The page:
[tor-dev] DNSSEC

Mike Cardwell tor at lists.grepular.com
Mon Sep 1 18:54:11 UTC 2014

* on the Mon, Sep 01, 2014 at 10:56:30AM -0700, merc1984 at f-m.fm wrote:

> Lol, first of all Copernicus, I have made no posts in that stackexchange
> thread.  I do have the same concern though, as it is legitimate. 
> Second, I believe all the answers there are wrong because an exit node
> could not resolve .onion addresses by the time a query gets there.
> I suspect that TOR DNS is TCP, and that relays can also resolve.  But
> then, so far it seems that no one actually knows.

The exit nodes do the DNS requests. The client doesn't see an IP address.
It connects to the Tor SOCKS interface and says, "connect me to hostname
example.com on port N". It doesn't look up the IP address of "example.com"
and *then* connect to it. Hidden services don't have IP addresses and
DNS resolution isn't involved in routing connections to them.

There is an exception to this. You *can* use the DNSPort option in your
torrc and then your Tor client will expose a DNS server interface on a
local UDP port of your choice. Your DNS requests which are sent to this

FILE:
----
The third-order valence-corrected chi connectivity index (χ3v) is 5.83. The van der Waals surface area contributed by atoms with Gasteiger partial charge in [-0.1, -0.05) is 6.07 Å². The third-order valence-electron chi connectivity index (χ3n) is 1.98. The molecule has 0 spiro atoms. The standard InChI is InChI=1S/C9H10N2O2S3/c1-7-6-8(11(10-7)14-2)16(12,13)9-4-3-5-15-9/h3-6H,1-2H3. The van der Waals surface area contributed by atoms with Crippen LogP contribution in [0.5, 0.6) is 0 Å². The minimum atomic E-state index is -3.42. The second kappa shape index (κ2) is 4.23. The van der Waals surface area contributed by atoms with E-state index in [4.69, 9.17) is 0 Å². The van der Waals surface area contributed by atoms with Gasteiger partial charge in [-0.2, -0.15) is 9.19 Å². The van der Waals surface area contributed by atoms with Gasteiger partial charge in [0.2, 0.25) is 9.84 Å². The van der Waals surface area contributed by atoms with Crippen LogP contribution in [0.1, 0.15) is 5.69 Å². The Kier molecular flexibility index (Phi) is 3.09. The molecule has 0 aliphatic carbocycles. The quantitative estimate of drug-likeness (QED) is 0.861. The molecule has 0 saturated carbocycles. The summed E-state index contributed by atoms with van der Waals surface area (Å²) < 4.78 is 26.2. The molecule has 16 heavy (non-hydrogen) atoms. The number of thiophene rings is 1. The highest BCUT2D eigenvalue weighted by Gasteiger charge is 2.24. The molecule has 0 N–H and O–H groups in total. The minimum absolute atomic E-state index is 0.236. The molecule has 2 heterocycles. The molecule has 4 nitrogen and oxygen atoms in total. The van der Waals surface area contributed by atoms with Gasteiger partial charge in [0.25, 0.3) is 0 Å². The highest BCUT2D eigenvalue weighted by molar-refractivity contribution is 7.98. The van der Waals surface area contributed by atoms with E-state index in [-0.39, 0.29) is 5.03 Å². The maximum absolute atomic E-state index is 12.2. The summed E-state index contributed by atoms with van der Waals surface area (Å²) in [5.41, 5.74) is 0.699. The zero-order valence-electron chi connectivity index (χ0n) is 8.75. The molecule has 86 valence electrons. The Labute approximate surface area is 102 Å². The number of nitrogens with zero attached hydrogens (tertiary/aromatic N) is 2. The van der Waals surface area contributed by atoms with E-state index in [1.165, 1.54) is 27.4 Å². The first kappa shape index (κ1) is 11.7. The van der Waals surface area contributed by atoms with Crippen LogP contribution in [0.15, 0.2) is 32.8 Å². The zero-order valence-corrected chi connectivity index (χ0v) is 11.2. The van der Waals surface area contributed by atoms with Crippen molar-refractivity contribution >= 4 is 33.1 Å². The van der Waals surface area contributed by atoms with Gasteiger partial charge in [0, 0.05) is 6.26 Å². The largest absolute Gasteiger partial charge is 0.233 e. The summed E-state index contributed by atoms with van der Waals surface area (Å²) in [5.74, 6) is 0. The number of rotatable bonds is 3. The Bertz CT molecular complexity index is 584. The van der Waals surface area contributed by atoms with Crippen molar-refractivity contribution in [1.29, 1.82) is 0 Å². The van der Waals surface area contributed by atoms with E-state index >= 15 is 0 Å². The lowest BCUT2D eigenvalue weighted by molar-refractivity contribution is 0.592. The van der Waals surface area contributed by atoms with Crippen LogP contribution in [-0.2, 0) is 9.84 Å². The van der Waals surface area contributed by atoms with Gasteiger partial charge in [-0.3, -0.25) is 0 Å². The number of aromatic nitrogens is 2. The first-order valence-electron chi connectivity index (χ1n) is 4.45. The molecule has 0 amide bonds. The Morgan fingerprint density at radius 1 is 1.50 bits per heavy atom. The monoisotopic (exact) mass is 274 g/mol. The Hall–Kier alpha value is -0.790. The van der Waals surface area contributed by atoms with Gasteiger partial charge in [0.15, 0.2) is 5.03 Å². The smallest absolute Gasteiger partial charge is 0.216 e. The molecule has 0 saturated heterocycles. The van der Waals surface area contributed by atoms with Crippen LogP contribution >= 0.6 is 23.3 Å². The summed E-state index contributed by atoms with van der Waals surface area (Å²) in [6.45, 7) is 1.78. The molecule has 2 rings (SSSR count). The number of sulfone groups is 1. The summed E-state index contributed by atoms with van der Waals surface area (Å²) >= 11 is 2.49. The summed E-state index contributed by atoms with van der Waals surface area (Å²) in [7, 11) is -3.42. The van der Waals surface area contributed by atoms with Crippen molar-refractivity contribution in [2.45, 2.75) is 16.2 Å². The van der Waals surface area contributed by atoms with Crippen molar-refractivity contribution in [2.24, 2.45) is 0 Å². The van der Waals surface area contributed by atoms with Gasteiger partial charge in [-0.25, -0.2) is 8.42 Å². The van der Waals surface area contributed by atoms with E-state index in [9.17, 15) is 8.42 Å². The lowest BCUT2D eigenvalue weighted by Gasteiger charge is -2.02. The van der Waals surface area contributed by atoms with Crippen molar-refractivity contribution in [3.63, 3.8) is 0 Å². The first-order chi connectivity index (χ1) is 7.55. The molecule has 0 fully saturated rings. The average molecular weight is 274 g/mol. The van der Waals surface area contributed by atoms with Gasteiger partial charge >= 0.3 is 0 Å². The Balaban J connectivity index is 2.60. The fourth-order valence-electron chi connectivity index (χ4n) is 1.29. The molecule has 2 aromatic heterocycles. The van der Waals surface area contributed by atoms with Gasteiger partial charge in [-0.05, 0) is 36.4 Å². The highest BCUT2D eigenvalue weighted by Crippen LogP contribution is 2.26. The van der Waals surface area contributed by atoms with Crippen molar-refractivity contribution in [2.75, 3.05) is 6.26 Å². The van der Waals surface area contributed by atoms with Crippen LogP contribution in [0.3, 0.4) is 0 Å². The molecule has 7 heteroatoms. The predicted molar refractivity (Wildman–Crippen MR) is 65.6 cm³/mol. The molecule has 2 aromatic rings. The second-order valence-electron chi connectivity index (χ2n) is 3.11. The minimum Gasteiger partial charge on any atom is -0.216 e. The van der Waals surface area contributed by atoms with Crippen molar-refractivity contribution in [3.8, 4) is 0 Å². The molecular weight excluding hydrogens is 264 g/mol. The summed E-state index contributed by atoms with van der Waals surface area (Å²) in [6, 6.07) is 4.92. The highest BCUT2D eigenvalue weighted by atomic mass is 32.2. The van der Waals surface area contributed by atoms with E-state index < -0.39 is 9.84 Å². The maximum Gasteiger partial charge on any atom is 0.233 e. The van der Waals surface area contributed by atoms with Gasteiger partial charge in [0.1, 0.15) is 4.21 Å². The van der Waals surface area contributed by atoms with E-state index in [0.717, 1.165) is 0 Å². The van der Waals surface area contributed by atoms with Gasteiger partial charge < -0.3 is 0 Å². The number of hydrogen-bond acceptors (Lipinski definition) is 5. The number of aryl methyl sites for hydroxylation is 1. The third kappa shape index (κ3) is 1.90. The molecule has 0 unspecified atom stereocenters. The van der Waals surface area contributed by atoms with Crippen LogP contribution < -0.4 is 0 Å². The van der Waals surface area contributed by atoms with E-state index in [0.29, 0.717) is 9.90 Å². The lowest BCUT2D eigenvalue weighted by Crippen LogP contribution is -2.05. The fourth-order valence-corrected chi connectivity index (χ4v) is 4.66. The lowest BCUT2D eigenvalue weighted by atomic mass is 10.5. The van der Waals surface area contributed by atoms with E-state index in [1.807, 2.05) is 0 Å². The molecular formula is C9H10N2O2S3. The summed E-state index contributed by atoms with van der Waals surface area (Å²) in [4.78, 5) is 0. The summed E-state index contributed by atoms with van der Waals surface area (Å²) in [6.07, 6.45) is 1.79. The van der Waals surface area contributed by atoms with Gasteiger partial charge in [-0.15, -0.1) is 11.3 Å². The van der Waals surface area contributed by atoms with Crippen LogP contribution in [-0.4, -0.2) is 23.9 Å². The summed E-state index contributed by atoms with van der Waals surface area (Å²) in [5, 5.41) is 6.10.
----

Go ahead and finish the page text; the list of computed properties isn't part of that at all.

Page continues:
interface are then forwarded over Tor to the Exit node which then looks
them up on your behalf. It only works for A, AAAA and PTR records at the
moment IIRC.

The vast majority of Tor users will not make any DNS requests over the
Tor network. If you don't understand this, read up on how SOCKS works.

> To those whose skirts I've blown up about DNSSEC, you must not
> understand that what we have now is very susceptible to DNS Cache
> Poisoning.

I am a fan of DNSSEC and use it on my own domains. However, it wouldn't
help on Tor as much as you think it would:

If you're visiting a non-SSL website, the web traffic can still be
viewed and modified by a malicious exit node regardless of if DNSSEC is
in use, so DNSSEC doesn't gain us anything here...

And if you're visiting an SSL secured website, a malicious exit node
can't view/modify your traffic without triggering certificate alerts
anyway regardless of the existence of DNSSEC.

And on top of this, they can route your traffic to whatever IP they
want. So even if you get a DNSSEC signed response telling you to
connect to IP address "a.b.c.d", they can still re-route your attempt
to connect to "a.b.c.d" to whatever IP they want.

> This is a serious problem.  And if you don't take this
> seriously, either you clearly do not understand the problem, or you are
> not telling us why it is not a problem.

Which problems will DNSSEC solve for Tor users?

> IDC if the solution is DNSSEC, DNSCurve, or Waltzing with DNS, but I say
> this is a serious problem that must be addressed.

DNSSEC and DNSCurve are completely different solutions for completely
different problems and can be used independently or at the same time.

I don't think you've effectively said what the problem which you
want addressing actually is.

Mike Cardwell  https://grepular.com https://emailprivacytester.com
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